On November 30th as I was going into the Luzhniki I got a call from my Dad’s phone. I was delighted to be able to talk with him yet it was actually my brother on the other end. He told me our Dad had taken a turn and was “not too good”, Irish for “at death’s door”. I asked if I should go home and he thought it’d be a good idea. As I got back to our apartment here in Moscow the next call was worse, Dad was all but dead, written him off by the Doctors. I returned to Ireland to find him in an induced coma with no hope of recovery. Doctors spoke of end of life decisions, of letting him go peacefully and not being selfish. My brother, sister, mother and I all discussed the options but knew in our hearts that he would pull through.
I spent many hours sitting next to him, recalling old events, telling him about new ones and remembering his attitudes to sport which have shaped my own. The man I idolised is a true sportsperson. Born and bred GAA, he won county titles, played for his county and then (when living in Dublin) played football and rugby. When he moved into coaching his ethos was to ensure fair play and respect. Parents were forbidden from shouting negative comments at players (ours or theirs) or officials and he himself never criticised his charges. Instead he practiced positive reinforcement and with some far-sighted colleagues in our club, changed the whole Juvenile set up, allowing the club blossom into a power house of Dublin GAA.
Sitting next to him, holding his hand, I reminded him of times when a team was seriously short of players and how the coaches would agree to “give the points” to the opposition and play a challenge match – for the kids. Often strong players from the numerically advantaged side would join the opposition and play games of their lives against their own team, I know as I was that centre half back. I reminded him of how he led our team from the pitch in Garristown when our opponents (in a festival cup final) found no way past yours truly in goals and proceeded to bring on bigger and hairier players who were returning from a minor (under-18) match. That our match was under-14’s made the introduction of grossly overage players a danger to youngsters, that and the 12minutes of injury time the referee dreamed up. There was no sport enjoyed that day, only adults wishing to win at all costs, at costs to young children who deserved better.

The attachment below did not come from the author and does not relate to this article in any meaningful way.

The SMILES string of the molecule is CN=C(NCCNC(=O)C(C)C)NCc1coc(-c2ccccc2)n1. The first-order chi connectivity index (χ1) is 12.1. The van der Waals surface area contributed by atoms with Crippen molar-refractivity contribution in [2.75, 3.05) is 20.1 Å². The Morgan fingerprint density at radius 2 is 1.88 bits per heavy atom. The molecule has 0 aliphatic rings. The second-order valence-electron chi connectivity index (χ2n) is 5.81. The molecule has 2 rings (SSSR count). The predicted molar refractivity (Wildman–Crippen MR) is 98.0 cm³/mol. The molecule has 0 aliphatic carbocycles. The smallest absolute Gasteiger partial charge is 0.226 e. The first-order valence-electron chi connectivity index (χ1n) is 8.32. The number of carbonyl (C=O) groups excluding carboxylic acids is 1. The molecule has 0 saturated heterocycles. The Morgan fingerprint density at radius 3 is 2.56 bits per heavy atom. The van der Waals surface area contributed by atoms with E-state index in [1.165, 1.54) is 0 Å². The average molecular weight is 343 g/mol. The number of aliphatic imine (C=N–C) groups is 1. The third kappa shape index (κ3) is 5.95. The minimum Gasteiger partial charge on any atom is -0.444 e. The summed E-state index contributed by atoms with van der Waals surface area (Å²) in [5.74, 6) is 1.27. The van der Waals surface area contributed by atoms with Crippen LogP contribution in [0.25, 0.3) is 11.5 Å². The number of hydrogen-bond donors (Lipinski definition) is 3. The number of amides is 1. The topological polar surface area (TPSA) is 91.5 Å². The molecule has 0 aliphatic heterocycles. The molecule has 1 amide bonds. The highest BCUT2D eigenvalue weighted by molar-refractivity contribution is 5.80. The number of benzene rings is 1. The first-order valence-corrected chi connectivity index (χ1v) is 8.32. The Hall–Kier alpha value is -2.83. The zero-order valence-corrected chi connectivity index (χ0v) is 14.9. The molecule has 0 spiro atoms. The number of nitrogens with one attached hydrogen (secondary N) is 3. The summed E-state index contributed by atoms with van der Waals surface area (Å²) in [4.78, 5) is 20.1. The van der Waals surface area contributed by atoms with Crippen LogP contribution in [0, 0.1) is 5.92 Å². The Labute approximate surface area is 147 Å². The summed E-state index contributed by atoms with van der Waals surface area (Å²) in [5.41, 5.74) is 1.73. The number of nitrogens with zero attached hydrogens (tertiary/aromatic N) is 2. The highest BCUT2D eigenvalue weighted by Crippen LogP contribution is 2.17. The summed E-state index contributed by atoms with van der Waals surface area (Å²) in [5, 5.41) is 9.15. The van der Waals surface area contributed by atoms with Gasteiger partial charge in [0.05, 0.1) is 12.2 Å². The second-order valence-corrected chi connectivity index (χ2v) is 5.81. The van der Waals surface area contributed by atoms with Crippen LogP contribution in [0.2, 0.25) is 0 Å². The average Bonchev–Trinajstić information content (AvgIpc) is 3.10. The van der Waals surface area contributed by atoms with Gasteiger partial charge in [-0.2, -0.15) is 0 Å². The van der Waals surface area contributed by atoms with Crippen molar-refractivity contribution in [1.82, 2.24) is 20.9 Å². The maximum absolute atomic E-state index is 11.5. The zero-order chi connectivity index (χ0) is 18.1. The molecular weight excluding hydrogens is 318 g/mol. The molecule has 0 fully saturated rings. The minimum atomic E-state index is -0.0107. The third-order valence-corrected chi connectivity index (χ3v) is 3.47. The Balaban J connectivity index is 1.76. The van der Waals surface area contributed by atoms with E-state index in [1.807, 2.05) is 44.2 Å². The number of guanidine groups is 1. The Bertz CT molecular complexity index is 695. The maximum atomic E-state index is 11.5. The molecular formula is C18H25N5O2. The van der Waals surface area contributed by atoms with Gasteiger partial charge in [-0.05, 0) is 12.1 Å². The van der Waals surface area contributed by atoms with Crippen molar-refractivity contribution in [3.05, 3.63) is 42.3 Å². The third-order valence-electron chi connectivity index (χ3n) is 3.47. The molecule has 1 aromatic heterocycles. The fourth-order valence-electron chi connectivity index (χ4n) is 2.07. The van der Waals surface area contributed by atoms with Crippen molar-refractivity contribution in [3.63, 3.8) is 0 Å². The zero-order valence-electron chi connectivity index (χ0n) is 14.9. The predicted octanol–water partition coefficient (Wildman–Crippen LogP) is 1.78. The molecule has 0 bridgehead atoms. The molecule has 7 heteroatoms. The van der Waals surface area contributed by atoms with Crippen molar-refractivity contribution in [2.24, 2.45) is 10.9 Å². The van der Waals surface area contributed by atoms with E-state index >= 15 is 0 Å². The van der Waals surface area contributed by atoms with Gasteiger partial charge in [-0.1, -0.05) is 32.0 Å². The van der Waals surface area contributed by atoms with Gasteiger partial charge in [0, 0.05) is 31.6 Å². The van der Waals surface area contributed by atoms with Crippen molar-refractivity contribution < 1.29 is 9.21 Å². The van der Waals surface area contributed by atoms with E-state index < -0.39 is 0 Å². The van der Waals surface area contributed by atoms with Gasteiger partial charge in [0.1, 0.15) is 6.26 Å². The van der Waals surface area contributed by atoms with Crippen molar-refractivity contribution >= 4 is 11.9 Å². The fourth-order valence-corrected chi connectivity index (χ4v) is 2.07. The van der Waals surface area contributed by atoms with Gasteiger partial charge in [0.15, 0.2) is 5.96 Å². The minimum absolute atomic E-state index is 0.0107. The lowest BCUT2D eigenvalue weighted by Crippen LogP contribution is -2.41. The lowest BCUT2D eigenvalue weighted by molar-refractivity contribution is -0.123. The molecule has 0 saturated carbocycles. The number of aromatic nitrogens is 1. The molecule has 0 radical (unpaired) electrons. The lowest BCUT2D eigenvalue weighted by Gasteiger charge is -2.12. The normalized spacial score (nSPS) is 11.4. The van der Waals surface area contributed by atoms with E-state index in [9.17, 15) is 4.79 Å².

Such sentiments as my Dad’s have not disappeared from sports, we all know this. Fair play, honesty, competition as level as possible, all still exist up to the highest levels. Revelations of match fixing due to betting syndicates are so 2000’s that it’s scornful to go on with such avenues of investigation. FIFPro’s recent report on player welfare in Eastern Europe is an interesting read and one that can instruct both authorities, clubs and players on what course of action can be taken to remedy the mess football finds itself in. As I’d mentioned in a previous article, in Malta (and many, many other countries) if a full back slips to allow his opponent in, the fans don’t roar at him for the mistake or to get up and chase back, they call him a cheat. Such disillusionment is not only reserved for football in Malta, nor is it the pure domain of football.